Molecular Endocrinology 07/2012; 26(9):1590-602. · 4.75 Impact Factor
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    ABSTRACT: A major goal in diabetes research is to find ways to enhance the mass and function of insulin secreting β-cells in the endocrine pancreas to prevent and/or delay the onset or even reverse overt diabetes. In this Perspectives in Diabetes article, we highlight the contrast between the relatively large body of information that is available in regard to signaling pathways, proteins, and mechanisms that together provide a road map for efforts to regenerate β-cells in rodents versus the scant information in human β-cells. To reverse the state of ignorance regarding human β-cell signaling, we suggest a series of questions for consideration by the scientific community to construct a human β-cell proliferation road map. The hope is that the knowledge from the new studies will allow the community to move faster towards developing therapeutic approaches to enhance human β-cell mass in the long-term goal of preventing and/or curing type 1 and type 2 diabetes.
    Diabetes 06/2012; 61(9):2205-13. · 7.90 Impact Factor
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    ABSTRACT: Glucose stimulates rodent and human β-cell replication, but the intracellular signaling mechanisms are poorly understood. Carbohydrate response element-binding protein (ChREBP) is a lipogenic glucose-sensing transcription factor with unknown functions in pancreatic β-cells. We tested the hypothesis that ChREBP is required for glucose-stimulated β-cell proliferation. The relative expression of ChREBP was determined in liver and β-cells using quantitative RT-PCR (qRT-PCR), immunoblotting, and immunohistochemistry. Loss- and gain-of-function studies were performed using small interfering RNA and genetic deletion of ChREBP and adenoviral overexpression of ChREBP in rodent and human β-cells. Proliferation was measured by 5-bromo-2'-deoxyuridine incorporation, [(3)H]thymidine incorporation, and fluorescence-activated cell sorter analysis. In addition, the expression of cell cycle regulatory genes was measured by qRT-PCR and immunoblotting. ChREBP expression was comparable with liver in mouse pancreata and in rat and human islets. Depletion of ChREBP decreased glucose-stimulated proliferation in β-cells isolated from ChREBP(-/-) mice, in INS-1-derived 832/13 cells, and in primary rat and human β-cells. Furthermore, depletion of ChREBP decreased the glucose-stimulated expression of cell cycle accelerators. Overexpression of ChREBP amplified glucose-stimulated proliferation in rat and human β-cells, with concomitant increases in cyclin gene expression. In conclusion, ChREBP mediates glucose-stimulated proliferation in pancreatic β-cells.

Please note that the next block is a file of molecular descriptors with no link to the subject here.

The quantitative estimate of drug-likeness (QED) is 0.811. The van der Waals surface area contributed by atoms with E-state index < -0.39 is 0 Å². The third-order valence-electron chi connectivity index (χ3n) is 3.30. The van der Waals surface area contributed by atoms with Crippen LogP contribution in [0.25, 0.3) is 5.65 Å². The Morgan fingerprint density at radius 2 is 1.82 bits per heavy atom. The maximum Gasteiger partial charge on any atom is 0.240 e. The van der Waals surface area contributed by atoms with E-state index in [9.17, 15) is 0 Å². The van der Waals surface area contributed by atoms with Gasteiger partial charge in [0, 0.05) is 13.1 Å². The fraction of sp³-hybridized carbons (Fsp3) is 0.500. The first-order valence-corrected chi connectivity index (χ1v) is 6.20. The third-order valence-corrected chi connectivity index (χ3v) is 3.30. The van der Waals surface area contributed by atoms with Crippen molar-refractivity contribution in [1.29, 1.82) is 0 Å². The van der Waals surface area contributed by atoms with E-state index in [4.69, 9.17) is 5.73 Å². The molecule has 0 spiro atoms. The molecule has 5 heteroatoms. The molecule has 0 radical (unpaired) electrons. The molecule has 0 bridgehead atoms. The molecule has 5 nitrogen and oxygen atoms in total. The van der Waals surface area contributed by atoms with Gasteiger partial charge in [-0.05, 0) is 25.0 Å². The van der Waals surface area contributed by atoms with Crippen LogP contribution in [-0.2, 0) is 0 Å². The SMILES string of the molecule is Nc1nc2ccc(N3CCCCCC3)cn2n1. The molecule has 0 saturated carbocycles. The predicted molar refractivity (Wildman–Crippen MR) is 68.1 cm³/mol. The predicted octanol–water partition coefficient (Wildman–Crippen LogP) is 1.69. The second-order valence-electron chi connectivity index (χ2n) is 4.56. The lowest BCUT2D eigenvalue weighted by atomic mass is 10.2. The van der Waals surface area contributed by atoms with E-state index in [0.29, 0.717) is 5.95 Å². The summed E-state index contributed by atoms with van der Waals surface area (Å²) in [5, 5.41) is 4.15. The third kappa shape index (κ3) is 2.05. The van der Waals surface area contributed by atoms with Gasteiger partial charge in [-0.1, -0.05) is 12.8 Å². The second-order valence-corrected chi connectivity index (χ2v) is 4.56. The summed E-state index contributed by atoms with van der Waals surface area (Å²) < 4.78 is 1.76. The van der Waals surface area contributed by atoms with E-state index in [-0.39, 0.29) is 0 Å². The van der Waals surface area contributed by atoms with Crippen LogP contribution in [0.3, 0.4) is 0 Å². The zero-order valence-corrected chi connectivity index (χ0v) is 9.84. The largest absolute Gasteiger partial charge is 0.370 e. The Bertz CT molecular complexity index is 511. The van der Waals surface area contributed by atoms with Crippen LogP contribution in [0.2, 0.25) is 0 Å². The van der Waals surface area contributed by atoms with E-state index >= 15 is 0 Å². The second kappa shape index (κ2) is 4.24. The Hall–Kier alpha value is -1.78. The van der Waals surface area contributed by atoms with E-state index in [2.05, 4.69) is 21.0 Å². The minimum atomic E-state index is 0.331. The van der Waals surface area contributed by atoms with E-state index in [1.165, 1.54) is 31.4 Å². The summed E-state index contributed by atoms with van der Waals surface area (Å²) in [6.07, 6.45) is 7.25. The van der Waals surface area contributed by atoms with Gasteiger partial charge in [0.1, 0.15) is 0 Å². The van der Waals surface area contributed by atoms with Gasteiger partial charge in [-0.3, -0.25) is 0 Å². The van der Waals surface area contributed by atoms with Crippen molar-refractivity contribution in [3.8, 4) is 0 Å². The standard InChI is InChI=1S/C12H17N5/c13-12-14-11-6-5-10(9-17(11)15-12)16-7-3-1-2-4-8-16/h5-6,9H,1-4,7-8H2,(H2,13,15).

Diabetes 05/2012; 61(8):2004-15. · 7.90 Impact Factor